The Cloud’s Dark Side: Top Security Threats of 2024

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As cloud computing grows more integral to business operations, cloud-based artificial intelligence (AI) platforms and software supply chains have become increasingly essential and vulnerable. Cloud-native malware is also emerging as a formidable threat. Understanding these risks and employing effective security strategies are vital for organizations to secure their data and maintain regulatory compliance. This article will explore the most significant cloud security threats in 2024, focusing on attacks on cloud-based AI, software supply chain risks, and cloud-native malware.

1. Attacks on Cloud-Based AI Platforms

AI platforms in the cloud are transforming business operations across industries, providing scalable computing power for advanced analytics, machine learning, and deep learning applications. However, as these platforms gain popularity, they become lucrative targets for cybercriminals. Nearly half (49%) of the general population is already using generative AI according to a Salesforce report, with 34% engaging with it daily. This widespread adoption is mirrored in businesses, with a McKinsey Global Survey finding that one-third of respondents’ organisations have incorporated generative AI into at least one function. Notably, this translates to a significant 60% of organisations already using AI actively leveraging generative AI capabilities.

cloud security threats


  • Model Poisoning: Attackers manipulate training data to compromise AI model predictions.

  • Adversarial Attacks: Maliciously designed inputs can trick AI models into making erroneous predictions.

  • Model Theft: Attackers clone or steal models to misuse them for unauthorised purposes.


In 2024, a financial institution relying on cloud-based AI for fraud detection experienced a model poisoning attack. The attackers introduced false data to skew the model’s predictions, leading to financial losses as genuine transactions were flagged and fraudulent ones went undetected.

Mitigating attacks on cloud-based AI platforms requires a multi-layered security approach:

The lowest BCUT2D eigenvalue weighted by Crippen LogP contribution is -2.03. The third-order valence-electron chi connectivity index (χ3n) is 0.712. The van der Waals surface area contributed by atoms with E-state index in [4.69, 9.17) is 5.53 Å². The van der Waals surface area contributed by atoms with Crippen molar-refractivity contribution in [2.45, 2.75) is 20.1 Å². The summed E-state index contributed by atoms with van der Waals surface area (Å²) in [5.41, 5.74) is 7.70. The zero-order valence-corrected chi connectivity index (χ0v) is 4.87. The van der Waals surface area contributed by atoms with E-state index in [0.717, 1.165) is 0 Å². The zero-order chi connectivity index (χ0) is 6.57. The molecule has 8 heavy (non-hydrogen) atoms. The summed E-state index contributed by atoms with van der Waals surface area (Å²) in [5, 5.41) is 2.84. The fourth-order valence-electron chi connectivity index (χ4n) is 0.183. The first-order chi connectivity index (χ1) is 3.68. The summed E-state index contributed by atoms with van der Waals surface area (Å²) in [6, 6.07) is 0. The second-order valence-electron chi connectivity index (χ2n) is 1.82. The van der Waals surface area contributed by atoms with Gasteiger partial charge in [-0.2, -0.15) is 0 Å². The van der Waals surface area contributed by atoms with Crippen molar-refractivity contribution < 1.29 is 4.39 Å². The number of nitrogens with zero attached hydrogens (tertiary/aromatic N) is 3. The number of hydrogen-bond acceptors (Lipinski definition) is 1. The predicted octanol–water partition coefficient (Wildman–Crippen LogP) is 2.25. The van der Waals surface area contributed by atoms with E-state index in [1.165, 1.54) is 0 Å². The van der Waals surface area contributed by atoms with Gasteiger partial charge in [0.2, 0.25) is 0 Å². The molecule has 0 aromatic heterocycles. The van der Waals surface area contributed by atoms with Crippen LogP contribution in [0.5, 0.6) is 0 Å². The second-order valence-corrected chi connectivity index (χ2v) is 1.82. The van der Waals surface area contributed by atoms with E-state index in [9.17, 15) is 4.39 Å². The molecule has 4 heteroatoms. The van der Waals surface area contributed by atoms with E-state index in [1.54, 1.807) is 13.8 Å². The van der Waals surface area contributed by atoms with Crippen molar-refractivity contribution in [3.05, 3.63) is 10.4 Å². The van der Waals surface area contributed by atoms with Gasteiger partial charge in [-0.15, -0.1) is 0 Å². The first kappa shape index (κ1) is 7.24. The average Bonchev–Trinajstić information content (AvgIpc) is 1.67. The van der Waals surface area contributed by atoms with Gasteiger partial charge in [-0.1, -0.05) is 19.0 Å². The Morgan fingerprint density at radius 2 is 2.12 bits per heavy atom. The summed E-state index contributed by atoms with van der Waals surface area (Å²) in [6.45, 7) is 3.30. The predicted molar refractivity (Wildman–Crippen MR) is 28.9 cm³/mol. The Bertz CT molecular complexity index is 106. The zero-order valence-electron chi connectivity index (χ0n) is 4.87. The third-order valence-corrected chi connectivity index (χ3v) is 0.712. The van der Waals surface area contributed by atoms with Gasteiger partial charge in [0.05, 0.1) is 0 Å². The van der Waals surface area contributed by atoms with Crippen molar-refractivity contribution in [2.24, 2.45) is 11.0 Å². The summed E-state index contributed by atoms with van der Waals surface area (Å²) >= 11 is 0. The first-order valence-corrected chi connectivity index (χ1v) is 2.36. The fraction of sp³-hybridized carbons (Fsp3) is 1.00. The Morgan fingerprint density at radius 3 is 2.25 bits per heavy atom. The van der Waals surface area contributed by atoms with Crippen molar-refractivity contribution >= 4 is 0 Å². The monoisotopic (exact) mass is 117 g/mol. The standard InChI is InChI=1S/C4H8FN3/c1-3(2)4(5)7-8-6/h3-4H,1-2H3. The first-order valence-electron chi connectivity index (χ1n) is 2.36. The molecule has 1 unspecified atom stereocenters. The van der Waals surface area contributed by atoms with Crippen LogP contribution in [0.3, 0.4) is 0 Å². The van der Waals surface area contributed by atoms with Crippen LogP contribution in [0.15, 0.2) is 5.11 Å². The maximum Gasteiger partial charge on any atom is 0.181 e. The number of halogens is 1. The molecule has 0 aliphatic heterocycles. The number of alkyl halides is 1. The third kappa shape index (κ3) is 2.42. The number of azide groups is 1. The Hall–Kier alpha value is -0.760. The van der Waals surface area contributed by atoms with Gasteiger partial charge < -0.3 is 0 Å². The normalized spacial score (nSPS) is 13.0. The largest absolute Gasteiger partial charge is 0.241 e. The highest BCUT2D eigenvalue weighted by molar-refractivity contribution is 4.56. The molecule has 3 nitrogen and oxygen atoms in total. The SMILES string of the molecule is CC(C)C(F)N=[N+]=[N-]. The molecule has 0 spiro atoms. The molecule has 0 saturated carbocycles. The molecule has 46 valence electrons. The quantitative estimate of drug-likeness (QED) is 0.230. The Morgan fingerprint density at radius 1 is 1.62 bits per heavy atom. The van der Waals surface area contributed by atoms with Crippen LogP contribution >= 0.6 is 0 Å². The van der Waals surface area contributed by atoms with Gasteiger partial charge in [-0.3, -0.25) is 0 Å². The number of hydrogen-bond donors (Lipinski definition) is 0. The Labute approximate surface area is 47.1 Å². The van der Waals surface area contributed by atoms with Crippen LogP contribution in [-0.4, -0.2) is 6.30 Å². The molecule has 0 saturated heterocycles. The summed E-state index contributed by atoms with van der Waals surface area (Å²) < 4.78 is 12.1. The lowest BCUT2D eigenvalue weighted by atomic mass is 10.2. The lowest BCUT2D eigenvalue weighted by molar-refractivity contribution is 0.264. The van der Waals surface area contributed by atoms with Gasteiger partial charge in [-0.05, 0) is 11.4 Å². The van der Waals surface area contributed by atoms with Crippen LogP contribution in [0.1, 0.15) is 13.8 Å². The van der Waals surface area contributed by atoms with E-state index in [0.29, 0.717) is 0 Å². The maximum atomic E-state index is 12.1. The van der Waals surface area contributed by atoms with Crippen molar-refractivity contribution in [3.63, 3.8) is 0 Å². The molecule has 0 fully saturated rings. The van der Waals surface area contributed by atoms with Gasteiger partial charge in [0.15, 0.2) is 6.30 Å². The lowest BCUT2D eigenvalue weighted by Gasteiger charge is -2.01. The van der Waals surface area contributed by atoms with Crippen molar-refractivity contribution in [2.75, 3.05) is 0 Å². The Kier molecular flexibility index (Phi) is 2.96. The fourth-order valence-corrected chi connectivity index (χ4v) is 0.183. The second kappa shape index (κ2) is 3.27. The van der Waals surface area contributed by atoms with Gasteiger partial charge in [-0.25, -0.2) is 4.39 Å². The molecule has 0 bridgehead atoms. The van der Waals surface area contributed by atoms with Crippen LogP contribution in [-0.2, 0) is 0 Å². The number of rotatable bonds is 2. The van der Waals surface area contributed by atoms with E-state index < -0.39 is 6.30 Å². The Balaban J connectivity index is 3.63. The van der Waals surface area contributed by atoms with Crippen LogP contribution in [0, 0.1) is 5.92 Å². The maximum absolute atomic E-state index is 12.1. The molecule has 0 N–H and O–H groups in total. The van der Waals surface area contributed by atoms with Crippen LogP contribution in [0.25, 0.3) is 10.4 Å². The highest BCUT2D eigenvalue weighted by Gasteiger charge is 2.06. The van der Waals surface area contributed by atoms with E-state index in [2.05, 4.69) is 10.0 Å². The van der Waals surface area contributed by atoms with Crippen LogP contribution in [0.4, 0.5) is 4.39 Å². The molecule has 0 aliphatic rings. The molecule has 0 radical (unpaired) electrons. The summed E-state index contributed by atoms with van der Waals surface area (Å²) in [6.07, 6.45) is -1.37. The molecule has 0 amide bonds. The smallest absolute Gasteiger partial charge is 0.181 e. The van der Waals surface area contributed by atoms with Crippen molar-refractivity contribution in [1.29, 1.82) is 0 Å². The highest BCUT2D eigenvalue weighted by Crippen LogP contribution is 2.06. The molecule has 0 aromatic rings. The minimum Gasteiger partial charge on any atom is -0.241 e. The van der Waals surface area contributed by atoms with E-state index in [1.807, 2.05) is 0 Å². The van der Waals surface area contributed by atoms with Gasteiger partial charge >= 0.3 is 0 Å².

1. Data Integrity Checks: Ensure training and input data are clean and validated to prevent poisoning attacks.

  2. Access Control: Implement strong identity and access management to limit who can access sensitive models.

  3. Model Monitoring: Monitor models for unusual predictions that could indicate adversarial manipulation.

  4. Encryption: Encrypt sensitive data at rest and in transit.

  5. Regular Security Audits: Conduct frequent security assessments to identify and patch vulnerabilities.

2. Software Supply Chain Risks

The modern software supply chain involves multiple third-party components and services, each presenting potential vulnerabilities. Cybercriminals target software dependencies, libraries, and even development tools to infiltrate organization’s cloud environments. 61% of U.S. companies have been impacted by a software supply chain attack over 12 months in 2022-2023, according to a Capterra report.

cloud security threats


  • Compromised Updates: Attackers inject malicious code into software updates.

  • Dependency Vulnerabilities: Third-party libraries and plugins can have exploitable vulnerabilities.

  • Source Code Tampering: Unauthorized changes to source code can introduce backdoors.


In a well-known supply chain attack, SolarWind’s Orion software update was compromised, allowing attackers to access the networks of thousands of organizations globally. The attackers exploited this foothold to exfiltrate sensitive data and further infiltrate victims’ cloud environments.